As such, the MAT has worked with Manchester Metropolitan University and Professor Farida Vis from the Visual Social Media Lab to develop resources for staff, parents and pupils on how to identify misinformation (see further information).

Ms Murfin added: “The staff guide has been shared with all schools across Manchester and is available to download from our website. We are currently working on a programme for pupils, which will be available to all schools.”

At Yeading Infant and Nursery School in Hayes, the school made good use of its social media accounts to help communicate with and reassure parents. Deputy headteacher Sabah Malik said: “Where parents have expressed anxiety, staff have been prepared to deal with this and there is a clear system in place to offer further support if required.”

The school is using art therapy approaches in anticipation of mental health challenges and to support children’s wellbeing. Ms Malik added: “The children are happy to be back and the vast majority are enjoying the routine of being at school. Some things are slightly different but the children and staff are adjusting well to the new changes.”

Challenges have included the “ever-changing rules on countries from which people returning must quarantine” and the delay in getting results for families who have needed to get tested.

Ms Malik added: “Due to the extra measures, drop off and pick up is taking slightly longer but families have been happy to adhere to health and safety protocol. There is still confusion over whether to wear a mask and we have needed to enforce this on the school site.”

Rachel Jones, headteacher of Kingsley St John’s Primary School in Cheshire, said that their new systems were working well with only a few tweaks needed after the first week. The school has seen 96 per cent attendance, with just one family wanting to wait a week to see how things developed and another asking to attend part-time.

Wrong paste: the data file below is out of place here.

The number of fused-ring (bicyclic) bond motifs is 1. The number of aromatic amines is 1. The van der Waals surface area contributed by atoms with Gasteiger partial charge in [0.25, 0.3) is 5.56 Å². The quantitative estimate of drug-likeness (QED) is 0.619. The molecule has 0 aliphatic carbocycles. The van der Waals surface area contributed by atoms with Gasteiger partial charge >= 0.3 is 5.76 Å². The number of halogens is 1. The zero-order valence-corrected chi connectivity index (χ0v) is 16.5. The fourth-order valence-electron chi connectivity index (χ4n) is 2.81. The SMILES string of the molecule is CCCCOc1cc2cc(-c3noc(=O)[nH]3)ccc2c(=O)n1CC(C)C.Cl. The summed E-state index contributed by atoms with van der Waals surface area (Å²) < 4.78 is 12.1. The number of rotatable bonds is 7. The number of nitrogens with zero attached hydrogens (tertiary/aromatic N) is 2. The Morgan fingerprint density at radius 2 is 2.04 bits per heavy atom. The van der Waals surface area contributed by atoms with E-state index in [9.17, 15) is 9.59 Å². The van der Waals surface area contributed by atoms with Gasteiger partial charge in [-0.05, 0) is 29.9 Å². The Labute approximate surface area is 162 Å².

Ms Jones added: “We have had two children develop symptoms on site, and have used the isolation room – the process worked well and the parent arrived within 15 minutes and took them home to access a test and self-isolate.

“A huge plus has been the time to review our curriculum and by increasing the amount of outdoor learning, and fostering a discovery-led curriculum, we are finding engagement in learning is excellent. The children have come back very positive.”

Jess Hawley, the senior leader for mental health at Markeaton Primary School in Derby, said that pupils were responding well to the recovery curriculum and that the school’s focus on rebuilding relationships is paying off. She added: “The children are so eager for structure and connection that it has flowed very well.”

Specific challenges so far have included handling the staggered start, end and break times as well as making sure there is no bubble crossover in the corridors and halls. Ms Hawley added: “This term feels like a whirlwind but I can see light at the end of the tunnel.”

And Julie Norman, executive primary lead at the Quantock Education Trust in Somerset, said they had responded to lots of parent emails asking questions about safety and government guidance. Staff had met for two days before opening to ensure all risk assessments were in place. The first days back went very well with a focus on allowing pupils to resocialise and rebuild relationships.

Ms Norman added: “The pupils were not upset about any Covid-19 stuff, masks or social distancing. They just wanted to know how to follow the new rules and spent all day reflecting on their own last few months and that of others. Relationships quickly began to reform.”

However, some parents had kept their children away or insisted on them wearing masks all day. Ms Norman said: “Trying to support these parents is a huge challenge as you certainly empathise with them, but also you can see that when we follow the basic rules of hygiene, social distancing and bubbles it just works.”

  • For more information on the work of the Wise Owl Trust and the Visual Social Media Lab, including to download the parental guide to misinformation, visit